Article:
Something “deferred” is put off, delayed, or suspended. The longer a person goes without seeing their hope realized, the more likely they are to become discouraged. Seeing one’s hopes coming to pass is uplifting. Many passages in Scripture are pleas to God, asking Him to bring about promises which seem to have been deferred (Habakkuk 1:2–4Psalm 89:46).

Of course, if hope is something which will never happen, it is false hope. That can only lead to grief. When a person comes to believe his hope is meaningless, he may become depressed. False teachers who claim those who pray and donate money will be rich and healthy are selling false hope. Others, who promote salvation by works instead of by grace, corrupt the hopes of people who believe they will go to heaven by doing good deeds. Those hopes are false, however. Paul writes in Ephesians 2:8–9: “For by grace you have been saved through faith. And this is not your own doing; it is the gift of God, not a result of works, so that no one may boast.” Paul was so incensed by the false teaching that religious works were necessary for salvation that he commanded the Galatian believers, “But even if we or an angel from heaven should preach to you a gospel contrary to the one we preached to you, let him be accursed” (Galatians 1:8). “Accursed” means devoted to destruction.

The hope of heaven that believers have is a sure hope (John 10:28–29). It is sure because it is founded on a perfect, sinless God (Hebrew 4:15Titus 3:51 Timothy 2:5).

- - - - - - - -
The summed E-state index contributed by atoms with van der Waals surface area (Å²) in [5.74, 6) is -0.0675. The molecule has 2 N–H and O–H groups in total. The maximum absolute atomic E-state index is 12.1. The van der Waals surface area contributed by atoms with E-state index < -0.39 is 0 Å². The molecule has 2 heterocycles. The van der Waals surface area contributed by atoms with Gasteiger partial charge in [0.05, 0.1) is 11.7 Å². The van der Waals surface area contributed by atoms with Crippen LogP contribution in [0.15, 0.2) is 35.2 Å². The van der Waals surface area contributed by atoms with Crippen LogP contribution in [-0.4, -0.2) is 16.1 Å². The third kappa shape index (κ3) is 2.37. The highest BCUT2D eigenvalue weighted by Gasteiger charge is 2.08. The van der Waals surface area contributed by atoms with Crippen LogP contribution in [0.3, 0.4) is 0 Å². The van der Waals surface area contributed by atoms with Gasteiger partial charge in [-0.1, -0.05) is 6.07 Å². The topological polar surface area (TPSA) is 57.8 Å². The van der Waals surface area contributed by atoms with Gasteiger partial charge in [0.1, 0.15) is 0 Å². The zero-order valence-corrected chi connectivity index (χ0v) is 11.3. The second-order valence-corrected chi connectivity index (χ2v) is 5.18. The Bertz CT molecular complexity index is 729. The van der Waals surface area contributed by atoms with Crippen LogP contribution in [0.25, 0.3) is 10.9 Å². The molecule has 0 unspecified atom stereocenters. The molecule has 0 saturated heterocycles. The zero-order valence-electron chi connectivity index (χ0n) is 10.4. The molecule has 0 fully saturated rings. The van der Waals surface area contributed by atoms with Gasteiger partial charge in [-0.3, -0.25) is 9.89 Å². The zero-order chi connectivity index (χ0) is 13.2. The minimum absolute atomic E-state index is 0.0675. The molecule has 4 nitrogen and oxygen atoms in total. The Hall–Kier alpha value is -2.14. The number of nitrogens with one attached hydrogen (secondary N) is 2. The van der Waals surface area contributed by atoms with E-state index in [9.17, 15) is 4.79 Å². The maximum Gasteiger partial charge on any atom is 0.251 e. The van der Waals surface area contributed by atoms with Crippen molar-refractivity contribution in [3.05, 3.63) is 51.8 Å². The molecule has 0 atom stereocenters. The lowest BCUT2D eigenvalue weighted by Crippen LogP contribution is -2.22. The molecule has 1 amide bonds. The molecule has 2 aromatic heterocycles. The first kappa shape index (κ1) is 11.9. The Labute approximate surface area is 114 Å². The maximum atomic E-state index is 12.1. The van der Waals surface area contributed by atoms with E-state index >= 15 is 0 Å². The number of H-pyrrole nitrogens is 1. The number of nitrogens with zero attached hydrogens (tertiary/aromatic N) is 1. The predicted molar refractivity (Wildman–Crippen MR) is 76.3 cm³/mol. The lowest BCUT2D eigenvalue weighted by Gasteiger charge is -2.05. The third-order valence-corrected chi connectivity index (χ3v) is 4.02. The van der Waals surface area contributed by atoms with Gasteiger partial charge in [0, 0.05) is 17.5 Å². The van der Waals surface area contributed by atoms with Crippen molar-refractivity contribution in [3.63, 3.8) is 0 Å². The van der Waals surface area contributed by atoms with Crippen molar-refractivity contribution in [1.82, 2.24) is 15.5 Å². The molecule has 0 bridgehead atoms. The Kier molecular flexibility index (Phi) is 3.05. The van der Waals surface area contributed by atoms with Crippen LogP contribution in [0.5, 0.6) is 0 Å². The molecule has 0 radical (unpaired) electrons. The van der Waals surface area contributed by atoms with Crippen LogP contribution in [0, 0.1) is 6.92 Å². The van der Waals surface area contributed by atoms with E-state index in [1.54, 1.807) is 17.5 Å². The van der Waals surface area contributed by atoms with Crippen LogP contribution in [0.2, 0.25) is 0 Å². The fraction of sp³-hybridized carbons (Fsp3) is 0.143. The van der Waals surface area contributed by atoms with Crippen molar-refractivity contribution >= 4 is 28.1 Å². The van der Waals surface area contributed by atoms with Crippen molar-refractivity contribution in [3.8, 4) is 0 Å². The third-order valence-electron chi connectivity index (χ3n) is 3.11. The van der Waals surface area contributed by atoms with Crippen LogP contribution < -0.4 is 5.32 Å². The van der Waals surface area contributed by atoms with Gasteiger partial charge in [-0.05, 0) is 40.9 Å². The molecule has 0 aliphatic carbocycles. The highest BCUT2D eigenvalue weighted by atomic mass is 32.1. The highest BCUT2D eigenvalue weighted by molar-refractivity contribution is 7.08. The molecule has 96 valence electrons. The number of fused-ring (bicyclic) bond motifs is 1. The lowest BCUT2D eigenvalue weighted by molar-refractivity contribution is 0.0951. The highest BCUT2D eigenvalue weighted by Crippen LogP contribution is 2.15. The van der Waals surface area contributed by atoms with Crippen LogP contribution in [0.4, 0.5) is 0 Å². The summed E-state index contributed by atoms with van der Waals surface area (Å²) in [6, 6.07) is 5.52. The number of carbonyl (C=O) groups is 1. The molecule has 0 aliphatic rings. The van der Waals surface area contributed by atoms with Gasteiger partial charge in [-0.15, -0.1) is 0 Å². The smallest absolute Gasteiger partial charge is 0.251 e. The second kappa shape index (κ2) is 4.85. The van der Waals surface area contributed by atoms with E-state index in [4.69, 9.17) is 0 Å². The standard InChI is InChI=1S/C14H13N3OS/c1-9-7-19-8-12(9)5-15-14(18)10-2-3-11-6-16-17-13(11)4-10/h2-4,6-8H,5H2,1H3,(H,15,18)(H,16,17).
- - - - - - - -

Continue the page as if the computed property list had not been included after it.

False Prophets

“The good person out of the good treasure of his heart produces good, and the evil person out of his evil treasure produces evil, for out of the abundance of the heart his mouth speaks.” Luke 6:45, ESV

Did you know that there is a lesson to be learned in everything? I heard a gentleman talking and he said that someone called him a false prophet. He said that he started asking himself this question: “What makes a false prophet a false prophet?” Which lead me to question…what makes a false prophet?
Jesus, addressing the crowds, actually spoke of false prophets and their greatest distinction. We think what makes a false prophet is his or her teaching, doctrine, behavior or even followers. While all of those things can be likely indications, Jesus gives us the ultimate indicator of a false prophet in Luke 6:45: the heart.

A quick cross-reference to Matthew’s version tells us this in Matthew 7:16: “You will recognize them by their fruits. Are grapes gathered from thorn bushes, or figs from thistles?” (ESV). The heart heavily determines whether our actions become that of a God-honouring, Christ-following disciple or an extremely passionate but sincerely wrong false prophet.

That’s why the heart matters to God because it can very much affect everything we are and do. Proverbs 4:23 tells us this: “Keep your heart with all vigilance, for from it flow the springs of life” (ESV). Matters of the heart are serious matters to God and should be serious to us as well.

Today, however, we live in a culture that does not take the heart seriously. The default is always to look at the surface—the image, the reputation, the face value—of things and people, judging their sincerity based on how they manifest on the outside. Anyone can deceive with the appearance, but the
heart motive can never point to a lie.

That’s why God instructed Samuel—and consequently all of us today, too—to judge according to the heart and not the outward appearance in choosing the anointed leader of a country (1 Samuel 16:7). That’s why David, after falling into sin, asked God to create in him first a clean heart.

God takes heart matters seriously because they act like rudders that may be small and seemingly insignificant but steer a whole ship into a course.

Consequently, God asks us to take the heart seriously—to guard our own hearts and to be vigilant of the heart motives of others.